It seems a bit strange that while Ireland which has been struggling economically but for the bail out packages is BBB+ while India which has consistently been achieving a GDP growth rate of 8% + is rated BBB-!. India’s internal credit rating is lower than that of countries under severe financial stress. Lets try and unravel some of the factors involved in the country rating.
There are four major pillars determining a country’s rating – its Economic resilience which is dependent on 1) economic strength, 2) Institutional strength and financial robustness which is pillared on 3) financial strength and 4) event risk. While it’s not disclosed by the rating agencies, it is expected that per capita GDP, Real GDP, Inflation rate, Gross Investment/GDP, and openness of the economy determines the economic strength while Government Effectiveness, Rule of law, political stability (all these three terms as defined by the World bank) and the corruption index (as defined by Trans International) determine the Institutional strength of the country. Government financial strength is perhaps determined by Govt. rev/GDP, Govt. primary balance/GDP, Govt. debt/Govt. rev, Current Account balance/GDP and Interest paid on external debt and the susceptibility to an Event risk refers to a risk of debt default due to Financial events such as speculative crises; Economic events such as the earthquakes and other natural disasters or Political which includes war or political chaos/instability.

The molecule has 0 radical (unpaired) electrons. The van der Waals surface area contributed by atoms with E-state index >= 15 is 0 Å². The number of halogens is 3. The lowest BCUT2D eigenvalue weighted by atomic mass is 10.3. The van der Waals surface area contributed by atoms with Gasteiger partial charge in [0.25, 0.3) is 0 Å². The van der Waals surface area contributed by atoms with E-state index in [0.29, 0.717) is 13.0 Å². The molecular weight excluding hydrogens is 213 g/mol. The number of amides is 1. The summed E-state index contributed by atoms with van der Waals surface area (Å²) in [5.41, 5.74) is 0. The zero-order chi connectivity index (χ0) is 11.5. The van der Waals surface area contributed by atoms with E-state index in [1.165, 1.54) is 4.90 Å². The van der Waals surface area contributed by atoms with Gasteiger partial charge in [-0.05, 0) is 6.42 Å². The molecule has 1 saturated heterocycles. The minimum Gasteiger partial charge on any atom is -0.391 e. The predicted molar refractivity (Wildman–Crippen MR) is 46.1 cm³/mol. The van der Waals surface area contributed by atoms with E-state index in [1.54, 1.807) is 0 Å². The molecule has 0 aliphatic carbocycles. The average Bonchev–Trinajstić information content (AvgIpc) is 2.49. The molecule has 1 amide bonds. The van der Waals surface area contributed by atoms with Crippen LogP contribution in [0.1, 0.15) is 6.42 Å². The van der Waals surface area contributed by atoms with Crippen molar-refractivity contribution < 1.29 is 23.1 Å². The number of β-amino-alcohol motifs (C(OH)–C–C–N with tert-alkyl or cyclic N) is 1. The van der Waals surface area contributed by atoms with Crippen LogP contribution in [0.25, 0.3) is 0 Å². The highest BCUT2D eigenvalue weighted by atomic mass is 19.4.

While the economic resiliency determines the sovereign’s rating range, the final rating is calibrated based on the financial robustness. The sovereign rating mechanics thus is determined by : A study was done recently, based on ordered logistic regression to establish relation between variables & ratings, based on the ratings available for about 100 countries and using 30 variables fitting into the four pillars as mentioned above and based on the statistical analysis, the significant variables and their estimated weightings are